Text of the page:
In this experiment I do not know if I will have a NTC or a PTC
thermistor but if the resistance decreases as the temperature
increases then I will know I am using a NTC thermistor, if the
temperature and resistance are opposite to that of a NTC then I will
be using a PTC.

[IMAGE]NTC thermistors offer many features for temperature measurement
and control within their operating temperature range. NTC are also
known as a ceramic semiconductor.

[IMAGE]NTC thermistors show a decrease in electrical resistance with
increasing temperature. Depending on the materials and methods of
manufacture, they are generally used in the temperature range of –50
degrees to 150 degrees, and up to 300 degrees for some glass units.
The resistance value of a thermistor is typically referenced at 25

Thermistors are semi conductors so the resistance of a thermistor
varies with temperature. A thermistor can be considered to be a semi
conductor therefore the resistance across it will decrease as the
temperature increases the resistance across it decreases.

Semiconductors are solid materials with conductivities in between the
very high conductivity of metals and the very low conductivities of
insulators. There are a variety of types of semiconductor, including
metal oxides as well as elements like silicon. In insulators, all the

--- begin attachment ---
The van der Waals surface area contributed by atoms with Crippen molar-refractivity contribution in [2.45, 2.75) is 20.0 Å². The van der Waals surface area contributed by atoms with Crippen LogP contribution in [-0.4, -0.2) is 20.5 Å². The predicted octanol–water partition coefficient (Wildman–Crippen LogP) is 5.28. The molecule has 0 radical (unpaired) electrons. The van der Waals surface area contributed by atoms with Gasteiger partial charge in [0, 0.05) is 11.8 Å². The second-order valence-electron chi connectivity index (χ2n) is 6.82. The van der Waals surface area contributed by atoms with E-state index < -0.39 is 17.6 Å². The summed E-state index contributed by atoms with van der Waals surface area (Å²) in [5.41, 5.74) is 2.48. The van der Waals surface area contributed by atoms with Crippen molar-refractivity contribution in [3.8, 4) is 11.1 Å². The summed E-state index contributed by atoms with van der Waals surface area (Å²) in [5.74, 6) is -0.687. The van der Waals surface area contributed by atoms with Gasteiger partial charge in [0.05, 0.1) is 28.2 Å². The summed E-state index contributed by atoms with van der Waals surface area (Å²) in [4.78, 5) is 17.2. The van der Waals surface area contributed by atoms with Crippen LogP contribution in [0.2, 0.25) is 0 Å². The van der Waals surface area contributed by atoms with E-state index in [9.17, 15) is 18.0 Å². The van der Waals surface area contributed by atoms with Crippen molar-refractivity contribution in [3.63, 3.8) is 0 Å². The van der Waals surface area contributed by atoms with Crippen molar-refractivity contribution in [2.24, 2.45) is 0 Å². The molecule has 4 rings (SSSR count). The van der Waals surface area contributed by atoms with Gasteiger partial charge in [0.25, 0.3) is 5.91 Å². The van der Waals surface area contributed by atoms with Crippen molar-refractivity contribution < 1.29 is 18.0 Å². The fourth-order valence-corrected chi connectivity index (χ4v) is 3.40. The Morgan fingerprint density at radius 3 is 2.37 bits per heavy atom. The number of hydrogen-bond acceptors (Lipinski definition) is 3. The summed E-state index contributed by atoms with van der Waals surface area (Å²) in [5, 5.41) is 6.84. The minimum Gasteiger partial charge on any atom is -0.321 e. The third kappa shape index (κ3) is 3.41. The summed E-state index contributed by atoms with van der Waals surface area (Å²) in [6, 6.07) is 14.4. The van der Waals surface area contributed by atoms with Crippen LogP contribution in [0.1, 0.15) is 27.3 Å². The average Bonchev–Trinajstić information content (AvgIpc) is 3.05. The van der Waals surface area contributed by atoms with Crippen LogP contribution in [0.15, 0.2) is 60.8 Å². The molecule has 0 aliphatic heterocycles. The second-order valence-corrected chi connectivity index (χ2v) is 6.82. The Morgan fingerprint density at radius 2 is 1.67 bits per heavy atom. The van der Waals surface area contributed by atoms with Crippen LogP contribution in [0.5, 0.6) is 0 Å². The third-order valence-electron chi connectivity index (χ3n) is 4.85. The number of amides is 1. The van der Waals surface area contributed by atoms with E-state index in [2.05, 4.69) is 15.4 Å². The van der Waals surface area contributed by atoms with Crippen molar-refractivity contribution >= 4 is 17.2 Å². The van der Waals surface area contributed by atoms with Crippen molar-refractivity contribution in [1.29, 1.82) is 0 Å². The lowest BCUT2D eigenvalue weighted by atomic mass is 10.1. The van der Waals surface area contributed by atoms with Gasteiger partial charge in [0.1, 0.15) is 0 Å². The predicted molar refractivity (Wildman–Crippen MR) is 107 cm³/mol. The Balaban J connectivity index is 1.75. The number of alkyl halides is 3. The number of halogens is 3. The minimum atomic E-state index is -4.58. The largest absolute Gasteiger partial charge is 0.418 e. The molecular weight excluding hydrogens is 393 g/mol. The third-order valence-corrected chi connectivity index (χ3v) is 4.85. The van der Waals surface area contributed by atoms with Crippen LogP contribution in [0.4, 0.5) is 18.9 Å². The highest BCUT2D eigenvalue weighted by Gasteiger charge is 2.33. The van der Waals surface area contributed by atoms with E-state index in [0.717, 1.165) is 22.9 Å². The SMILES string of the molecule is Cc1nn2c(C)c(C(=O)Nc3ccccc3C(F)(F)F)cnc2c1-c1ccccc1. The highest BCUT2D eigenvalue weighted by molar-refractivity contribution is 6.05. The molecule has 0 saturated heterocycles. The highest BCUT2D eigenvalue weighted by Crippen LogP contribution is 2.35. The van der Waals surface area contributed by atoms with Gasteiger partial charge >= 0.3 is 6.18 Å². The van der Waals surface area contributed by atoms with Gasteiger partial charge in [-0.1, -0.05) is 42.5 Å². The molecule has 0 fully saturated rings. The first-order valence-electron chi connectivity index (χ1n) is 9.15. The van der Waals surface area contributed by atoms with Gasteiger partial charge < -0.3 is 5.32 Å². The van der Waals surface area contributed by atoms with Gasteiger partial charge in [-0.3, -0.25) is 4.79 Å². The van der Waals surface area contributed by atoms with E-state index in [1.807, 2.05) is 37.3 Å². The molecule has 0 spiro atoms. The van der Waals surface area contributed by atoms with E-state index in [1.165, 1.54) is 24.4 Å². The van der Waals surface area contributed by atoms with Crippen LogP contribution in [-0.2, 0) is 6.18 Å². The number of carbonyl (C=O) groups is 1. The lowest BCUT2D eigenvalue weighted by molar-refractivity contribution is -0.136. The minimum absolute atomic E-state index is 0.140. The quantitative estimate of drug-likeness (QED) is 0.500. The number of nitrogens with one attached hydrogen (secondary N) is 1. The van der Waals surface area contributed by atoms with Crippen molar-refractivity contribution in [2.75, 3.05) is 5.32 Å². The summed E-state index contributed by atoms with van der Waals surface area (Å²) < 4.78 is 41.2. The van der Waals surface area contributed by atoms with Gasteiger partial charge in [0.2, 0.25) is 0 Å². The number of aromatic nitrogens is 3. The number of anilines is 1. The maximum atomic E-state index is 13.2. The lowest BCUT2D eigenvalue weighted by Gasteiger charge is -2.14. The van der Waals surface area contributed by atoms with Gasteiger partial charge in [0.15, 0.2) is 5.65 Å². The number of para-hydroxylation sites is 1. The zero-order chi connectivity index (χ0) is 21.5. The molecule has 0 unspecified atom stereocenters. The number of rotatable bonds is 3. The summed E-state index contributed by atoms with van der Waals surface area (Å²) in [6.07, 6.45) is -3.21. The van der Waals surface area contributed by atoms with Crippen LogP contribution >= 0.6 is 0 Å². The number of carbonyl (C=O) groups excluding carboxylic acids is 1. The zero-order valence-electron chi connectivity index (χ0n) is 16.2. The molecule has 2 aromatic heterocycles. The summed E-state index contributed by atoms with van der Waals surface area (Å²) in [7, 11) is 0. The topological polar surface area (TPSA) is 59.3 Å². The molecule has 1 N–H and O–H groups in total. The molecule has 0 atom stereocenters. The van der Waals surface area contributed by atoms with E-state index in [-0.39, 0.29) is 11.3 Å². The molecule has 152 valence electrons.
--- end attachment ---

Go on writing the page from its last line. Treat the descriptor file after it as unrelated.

electrons are tightly bound to atoms or ions, and none are free to
move under an external electric field. Therefore these materials do
not conduct electricity at all. In metallic conductors, essentially
all the atoms are ionised, providing free electrons, which move freely
through the ions and can move under an external electric field. These
electrons 'glue' the ions together, and provide non-directional
bonding which holds the material together. They become shared amongst
all the atoms in the material instead of remaining attached to one

Semiconductors differ from both insulators and metallic conductors.
Only a small proportion of atoms are ionised, so that although there
are conduction electrons they are relatively small in number and the
material conducts, but not well. At higher temperatures, more atoms
are ionised, and the conductivity rises.





To find out how the resistance of the thermistor changes as the
temperature increases.

Power pack

The source of power of the circuit, so that the thermistor works and
also to find the resistance of the thermistor.


To decrease the temperature of the water that the thermistor will be

Bunsen burner

To heat the water the thermistor will be in.


To know when to take the resistance reading and to measure the
temperature of the water.

Beaker of distilled water

To provide an environment where the temperature change can take place
so the thermistor's resistance can change.

Resistor (100W)

To see what effect it has on the thermistor

Tripod, gauze and heat proof mat.

For the beaker to be heated on.




To safely remove hot beaker

To measure the p.d across the thermistor



1. Collect and set up all apparatus as shown

2. Record the resistance of the thermistor at room temperature.